The group has over 20 years of experience in clinical and translational research on Alzheimer’s disease. The main scientific interest is the use of neuroimaging techniques and other biomarkers in persons with or at risk for cognitive impairment. Acquisitions and innovations in fundamental neurosciences, ICT, and technology are uptaken and translated for use into a clinical setting for better pathophysiological understanding, diagnosis, prognosis, disease tracking, drug therapy, and rehabilitation. Specific topics of investigation are: the clinical use of imaging and fluid biomarkers; in vivo neurobiology of Alzheimer’s disease; the clinical use of innovative PET ligands; harmonisation of imaging markers for clinical use; development of innovative image analysis environments based on advanced ICT technology.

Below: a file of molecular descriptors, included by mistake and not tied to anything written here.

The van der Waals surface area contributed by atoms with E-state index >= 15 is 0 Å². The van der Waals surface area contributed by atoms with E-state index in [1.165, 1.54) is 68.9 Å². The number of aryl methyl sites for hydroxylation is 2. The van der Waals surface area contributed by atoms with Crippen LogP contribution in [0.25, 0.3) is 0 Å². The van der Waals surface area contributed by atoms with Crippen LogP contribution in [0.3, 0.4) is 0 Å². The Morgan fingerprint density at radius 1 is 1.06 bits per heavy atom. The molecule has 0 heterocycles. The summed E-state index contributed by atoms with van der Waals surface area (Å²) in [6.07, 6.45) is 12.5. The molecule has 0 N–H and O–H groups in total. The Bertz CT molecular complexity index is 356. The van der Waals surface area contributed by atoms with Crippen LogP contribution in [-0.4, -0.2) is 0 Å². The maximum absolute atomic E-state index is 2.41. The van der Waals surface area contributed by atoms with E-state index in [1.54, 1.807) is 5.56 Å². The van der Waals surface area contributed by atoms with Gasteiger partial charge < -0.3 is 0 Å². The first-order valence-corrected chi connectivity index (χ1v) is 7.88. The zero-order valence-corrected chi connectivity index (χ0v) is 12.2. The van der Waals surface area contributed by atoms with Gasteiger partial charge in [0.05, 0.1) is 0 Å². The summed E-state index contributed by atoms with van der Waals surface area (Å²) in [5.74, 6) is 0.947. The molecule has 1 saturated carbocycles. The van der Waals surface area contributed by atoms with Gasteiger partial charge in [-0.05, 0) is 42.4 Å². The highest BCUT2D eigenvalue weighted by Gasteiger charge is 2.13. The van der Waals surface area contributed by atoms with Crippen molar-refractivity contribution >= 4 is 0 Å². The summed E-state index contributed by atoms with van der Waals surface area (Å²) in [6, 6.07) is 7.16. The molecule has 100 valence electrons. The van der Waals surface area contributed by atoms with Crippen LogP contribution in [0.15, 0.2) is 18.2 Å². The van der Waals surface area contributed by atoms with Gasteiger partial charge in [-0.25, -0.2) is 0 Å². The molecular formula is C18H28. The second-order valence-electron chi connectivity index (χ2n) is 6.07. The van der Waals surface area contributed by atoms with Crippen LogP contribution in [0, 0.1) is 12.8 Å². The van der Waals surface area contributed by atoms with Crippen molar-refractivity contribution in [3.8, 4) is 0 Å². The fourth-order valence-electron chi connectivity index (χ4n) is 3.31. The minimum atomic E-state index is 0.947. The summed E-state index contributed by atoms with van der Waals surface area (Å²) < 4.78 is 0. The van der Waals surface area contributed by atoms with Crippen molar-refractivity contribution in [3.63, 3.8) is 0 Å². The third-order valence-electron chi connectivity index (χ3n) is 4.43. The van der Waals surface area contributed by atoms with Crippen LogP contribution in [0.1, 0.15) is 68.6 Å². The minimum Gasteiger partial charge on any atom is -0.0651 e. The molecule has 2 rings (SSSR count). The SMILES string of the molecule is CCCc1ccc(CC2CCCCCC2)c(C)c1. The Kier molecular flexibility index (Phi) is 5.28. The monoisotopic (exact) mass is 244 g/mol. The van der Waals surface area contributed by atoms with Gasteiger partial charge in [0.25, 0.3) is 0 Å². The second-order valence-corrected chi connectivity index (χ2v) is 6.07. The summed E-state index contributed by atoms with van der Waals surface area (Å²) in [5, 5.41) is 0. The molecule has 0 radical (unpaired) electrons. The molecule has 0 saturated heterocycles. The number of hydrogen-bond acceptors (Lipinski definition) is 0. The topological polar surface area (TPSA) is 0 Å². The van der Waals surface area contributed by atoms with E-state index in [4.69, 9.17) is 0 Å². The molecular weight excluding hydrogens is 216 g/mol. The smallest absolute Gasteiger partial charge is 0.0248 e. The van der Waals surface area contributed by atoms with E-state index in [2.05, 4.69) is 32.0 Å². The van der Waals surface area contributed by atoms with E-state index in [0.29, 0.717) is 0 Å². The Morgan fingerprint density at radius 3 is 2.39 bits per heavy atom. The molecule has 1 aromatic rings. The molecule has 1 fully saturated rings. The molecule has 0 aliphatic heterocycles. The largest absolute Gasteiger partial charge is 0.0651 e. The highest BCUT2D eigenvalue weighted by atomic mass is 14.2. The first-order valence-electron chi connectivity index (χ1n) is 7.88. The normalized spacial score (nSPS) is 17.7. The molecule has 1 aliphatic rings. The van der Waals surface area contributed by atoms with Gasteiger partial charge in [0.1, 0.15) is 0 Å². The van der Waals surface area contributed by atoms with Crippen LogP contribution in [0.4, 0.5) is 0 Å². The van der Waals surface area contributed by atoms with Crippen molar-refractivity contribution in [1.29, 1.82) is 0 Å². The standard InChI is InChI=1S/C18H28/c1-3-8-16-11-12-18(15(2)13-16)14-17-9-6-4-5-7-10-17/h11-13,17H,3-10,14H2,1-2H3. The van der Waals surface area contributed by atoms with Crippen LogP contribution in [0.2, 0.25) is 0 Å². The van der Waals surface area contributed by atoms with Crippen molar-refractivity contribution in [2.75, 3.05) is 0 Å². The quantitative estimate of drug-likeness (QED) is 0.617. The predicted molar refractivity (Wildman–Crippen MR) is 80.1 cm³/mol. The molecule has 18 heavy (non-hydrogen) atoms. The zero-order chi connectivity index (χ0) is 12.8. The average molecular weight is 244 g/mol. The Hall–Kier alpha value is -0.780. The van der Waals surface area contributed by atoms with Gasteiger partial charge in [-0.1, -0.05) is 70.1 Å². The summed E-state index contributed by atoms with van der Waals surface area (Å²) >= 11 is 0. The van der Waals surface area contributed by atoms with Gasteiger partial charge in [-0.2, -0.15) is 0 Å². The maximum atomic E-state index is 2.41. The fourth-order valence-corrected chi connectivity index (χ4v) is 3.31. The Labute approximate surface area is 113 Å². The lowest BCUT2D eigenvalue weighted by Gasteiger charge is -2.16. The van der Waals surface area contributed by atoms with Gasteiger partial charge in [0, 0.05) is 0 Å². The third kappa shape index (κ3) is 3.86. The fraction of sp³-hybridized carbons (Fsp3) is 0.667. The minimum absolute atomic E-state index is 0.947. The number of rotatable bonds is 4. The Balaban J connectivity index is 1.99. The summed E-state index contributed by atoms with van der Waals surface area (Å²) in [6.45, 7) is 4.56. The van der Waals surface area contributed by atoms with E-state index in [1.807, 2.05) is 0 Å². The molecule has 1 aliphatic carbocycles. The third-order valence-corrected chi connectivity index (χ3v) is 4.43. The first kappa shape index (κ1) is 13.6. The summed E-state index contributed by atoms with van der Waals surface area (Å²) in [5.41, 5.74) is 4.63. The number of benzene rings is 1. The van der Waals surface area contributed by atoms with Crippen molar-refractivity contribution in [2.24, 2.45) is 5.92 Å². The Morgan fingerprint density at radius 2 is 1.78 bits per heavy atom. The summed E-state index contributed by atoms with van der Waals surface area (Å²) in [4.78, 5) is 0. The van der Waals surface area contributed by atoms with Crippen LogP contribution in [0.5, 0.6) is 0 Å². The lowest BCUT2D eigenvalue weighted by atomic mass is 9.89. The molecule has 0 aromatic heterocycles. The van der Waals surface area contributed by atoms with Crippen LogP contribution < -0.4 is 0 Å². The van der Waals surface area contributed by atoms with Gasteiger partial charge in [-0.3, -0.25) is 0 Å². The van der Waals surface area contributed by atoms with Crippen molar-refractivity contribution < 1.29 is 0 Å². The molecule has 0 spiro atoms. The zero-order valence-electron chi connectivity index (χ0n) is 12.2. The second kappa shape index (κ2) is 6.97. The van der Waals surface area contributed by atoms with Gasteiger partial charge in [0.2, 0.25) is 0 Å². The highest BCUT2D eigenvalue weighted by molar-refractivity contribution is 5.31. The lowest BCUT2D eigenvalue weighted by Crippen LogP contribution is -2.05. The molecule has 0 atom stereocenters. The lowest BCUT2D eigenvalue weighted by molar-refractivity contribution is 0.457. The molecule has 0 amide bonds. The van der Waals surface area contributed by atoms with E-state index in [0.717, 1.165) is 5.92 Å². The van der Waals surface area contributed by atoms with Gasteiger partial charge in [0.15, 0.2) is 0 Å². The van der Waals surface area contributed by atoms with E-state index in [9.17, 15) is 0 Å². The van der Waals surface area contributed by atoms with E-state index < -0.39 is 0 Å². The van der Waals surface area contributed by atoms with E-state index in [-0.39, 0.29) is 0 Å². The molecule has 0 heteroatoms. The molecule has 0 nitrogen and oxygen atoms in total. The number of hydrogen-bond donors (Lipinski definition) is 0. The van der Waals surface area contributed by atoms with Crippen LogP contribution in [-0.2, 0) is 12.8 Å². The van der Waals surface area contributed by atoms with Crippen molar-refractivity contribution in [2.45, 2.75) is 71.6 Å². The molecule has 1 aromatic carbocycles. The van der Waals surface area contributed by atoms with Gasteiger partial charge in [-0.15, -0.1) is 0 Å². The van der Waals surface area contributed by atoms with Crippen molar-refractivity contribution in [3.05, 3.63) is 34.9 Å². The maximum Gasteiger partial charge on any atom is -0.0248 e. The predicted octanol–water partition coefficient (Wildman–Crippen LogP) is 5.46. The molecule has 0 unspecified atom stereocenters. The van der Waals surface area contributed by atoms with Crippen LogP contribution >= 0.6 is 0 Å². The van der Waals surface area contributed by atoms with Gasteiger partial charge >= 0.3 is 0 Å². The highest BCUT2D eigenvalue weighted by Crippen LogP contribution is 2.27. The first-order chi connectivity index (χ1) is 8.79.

Stacked autoencoders as new models for an accurate Alzheimer's disease classification support using resting-state EEG and MRI measurements.
Disease-related cortical thinning in presymptomatic granulin mutation carriers.
A Conformation Variant of p53 Combined with Machine Learning Identifies Alzheimer Disease in Preclinical and Prodromal Stages.
Routine assessment of cognitive function in older patients with hypertension seen by primary care physicians: why and how-a decision-making support from the working group on 'hypertension and the brain' of the European Society of Hypertension and from the European Geriatric Medicine Society.
Département de psychiatrie